Did you know?
Multitasking may actually be hindering your success in business (or personal).
Research has found that interrupting your mental flow by doing something like checking your e-mail while you are performing a creative project is actually lowering your IQ by as much as 10 points!
That’s the same as not sleeping for 36 hours, and is twice as bad for your brain as smoking Marijuana.
Think about that for a second.
Pinterest & your business - step back
Pinterest - the latest social media buzz word.
If you are a business person, trying to stay involved and up-to-date with social media, you may have been hearing about the new uber-popular site and wondering what it’s all about.
Pinterest is essentially a collection of online idea/inspiration boards. It’s a bookmarking tool where users “pin” items they found online and think are particularly beautiful, unique or useful. The “pins” are displayed on their various boards, broken up into different categories for all of their followers to see. Some popular board categories are DIY, things for the home and favorite places.
Pinterest is all about the visual.
(You guessed it. The majority of users, at an overwhelming 97%, are women.)
SO what if your business has nothing to do with DIY crafting, hip interior design or vegeterian-friendly recipes…why should you care? Maybe Pinterest doesn’t need your attention. BUT…
- They hit the 10 million unique monthly visitors mark faster than ANY independent site in history.
- Now, they’re at nearly 12 million.
- Daily users have increased more than 145% since the start of 2012 (TWO MONTHS, for those who need a little help with the math).
Side note: they’ve accomplished all of this with only a 12-person staff. Now that deserves a “hats off.”
SO. Maybe that info got your attention. But the point of this post is not to urge you to join Pinterest. The point of the post is to get you to take a look at this potentially lucrative platform and decide if it fits in with your company and its goals.
Take a look at Mashable’s profile, below. They’ve got boards dedicated to “Tips and Tricks,” “Web Humor” and “Infographics.” Things that directly correlate to the purpose of the company that they can communicate in a visually appealing way. Things that consumers may find useful and interesting.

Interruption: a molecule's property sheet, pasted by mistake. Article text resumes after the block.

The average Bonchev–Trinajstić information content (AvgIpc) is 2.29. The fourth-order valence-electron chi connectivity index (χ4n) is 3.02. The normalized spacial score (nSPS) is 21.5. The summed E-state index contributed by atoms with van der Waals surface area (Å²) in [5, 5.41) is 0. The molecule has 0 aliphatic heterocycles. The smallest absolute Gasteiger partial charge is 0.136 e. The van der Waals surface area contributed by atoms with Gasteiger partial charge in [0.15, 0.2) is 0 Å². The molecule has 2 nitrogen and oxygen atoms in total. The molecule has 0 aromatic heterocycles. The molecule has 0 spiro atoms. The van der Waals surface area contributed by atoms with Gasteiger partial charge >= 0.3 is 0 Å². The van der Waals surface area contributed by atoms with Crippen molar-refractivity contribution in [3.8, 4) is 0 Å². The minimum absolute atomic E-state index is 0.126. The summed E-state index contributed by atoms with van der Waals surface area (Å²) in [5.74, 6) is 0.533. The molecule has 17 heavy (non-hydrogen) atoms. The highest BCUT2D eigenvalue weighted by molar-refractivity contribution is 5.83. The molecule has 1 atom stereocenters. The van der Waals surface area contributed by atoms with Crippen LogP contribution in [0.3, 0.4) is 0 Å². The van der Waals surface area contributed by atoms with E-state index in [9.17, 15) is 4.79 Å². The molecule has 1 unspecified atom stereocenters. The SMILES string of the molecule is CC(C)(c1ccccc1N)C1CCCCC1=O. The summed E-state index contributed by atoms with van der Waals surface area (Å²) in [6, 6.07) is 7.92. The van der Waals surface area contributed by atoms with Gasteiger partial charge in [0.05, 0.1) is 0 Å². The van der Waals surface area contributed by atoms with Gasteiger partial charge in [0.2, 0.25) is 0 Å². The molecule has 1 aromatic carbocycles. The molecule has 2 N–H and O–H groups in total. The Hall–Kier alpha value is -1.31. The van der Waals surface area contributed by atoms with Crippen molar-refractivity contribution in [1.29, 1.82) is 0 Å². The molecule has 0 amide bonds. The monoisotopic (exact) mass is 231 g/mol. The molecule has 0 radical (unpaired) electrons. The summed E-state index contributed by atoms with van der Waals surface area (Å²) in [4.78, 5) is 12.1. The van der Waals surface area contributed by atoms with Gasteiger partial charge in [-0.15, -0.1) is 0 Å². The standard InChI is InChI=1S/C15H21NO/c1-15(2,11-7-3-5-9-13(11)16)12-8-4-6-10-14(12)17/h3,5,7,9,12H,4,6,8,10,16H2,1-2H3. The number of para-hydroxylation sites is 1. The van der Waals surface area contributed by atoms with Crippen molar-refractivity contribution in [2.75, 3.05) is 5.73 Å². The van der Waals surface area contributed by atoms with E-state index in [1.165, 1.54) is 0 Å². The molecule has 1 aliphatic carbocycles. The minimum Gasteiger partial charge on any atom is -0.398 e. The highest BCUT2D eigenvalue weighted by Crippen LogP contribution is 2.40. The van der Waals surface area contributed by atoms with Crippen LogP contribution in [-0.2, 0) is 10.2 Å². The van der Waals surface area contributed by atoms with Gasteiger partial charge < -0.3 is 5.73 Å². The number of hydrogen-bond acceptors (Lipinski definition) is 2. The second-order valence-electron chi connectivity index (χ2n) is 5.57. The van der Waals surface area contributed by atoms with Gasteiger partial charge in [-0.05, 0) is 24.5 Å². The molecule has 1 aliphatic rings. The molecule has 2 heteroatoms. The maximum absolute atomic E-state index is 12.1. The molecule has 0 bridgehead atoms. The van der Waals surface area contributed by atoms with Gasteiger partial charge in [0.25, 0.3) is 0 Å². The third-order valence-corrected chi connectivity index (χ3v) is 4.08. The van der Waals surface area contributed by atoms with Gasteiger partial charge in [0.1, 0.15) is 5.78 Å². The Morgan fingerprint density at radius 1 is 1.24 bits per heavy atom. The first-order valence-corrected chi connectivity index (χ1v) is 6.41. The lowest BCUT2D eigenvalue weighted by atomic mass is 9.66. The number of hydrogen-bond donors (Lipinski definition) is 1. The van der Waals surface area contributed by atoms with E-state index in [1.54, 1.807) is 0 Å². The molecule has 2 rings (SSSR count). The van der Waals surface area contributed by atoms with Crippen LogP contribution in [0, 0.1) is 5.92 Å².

For companies like Mashable, who seem to have a good handle on what Pinterest is all about, they’re probably going to reap benefits from this.
But, as I said before…don’t get excited and create a profile just because Pinterest is pretty and popular. Think about this.
Do you sell tires? Don’t join Pinterest and “pin” 524 images of tires and links to your website. No one on Pinterest is interested. Do you own a flower shop? Pinterest could be perfect for you to show off unique flower arrangements and aggregate different sources of advice for gardeners and flower lovers.
-Gabby, Editor at Source Media.
E-mail marketing slump - CURE
[E-mail is a fairly simple way of spreading news and promotions to your customers, especially if you don’t have time for much else. But, is it even working? As far as you can tell, there hasn’t been much tangible ROI. Some of your contacts are unsubscribing and others aren’t even opening the e-mails. So how do you keep them interested? Or do you stop altogether?]
Don’t let anyone tell you e-mail is dead. It’s not.
However, with the overflow of spam in your subscribers’ inboxes, you need to work a little harder to grab and maintain attention long enough to get your point across.
Something that might help? Social media integration.
-Give readers the ability to share your e-mail via social media = expand your reach
-INVITE them to share the e-mail
-Track who is sharing your e-mail = find out who the influencers are
-Give them other options to connect with you, in case e-mail isn’t their thing
-Try dedicating an entire e-mail to one social network
-Include social media connect buttons in a prominent place
-Provide incentive for social media connection; offering an exclusive deal will attract all new sets of eyes to your social media platforms, and will encourage them to check the next e-mail for more offers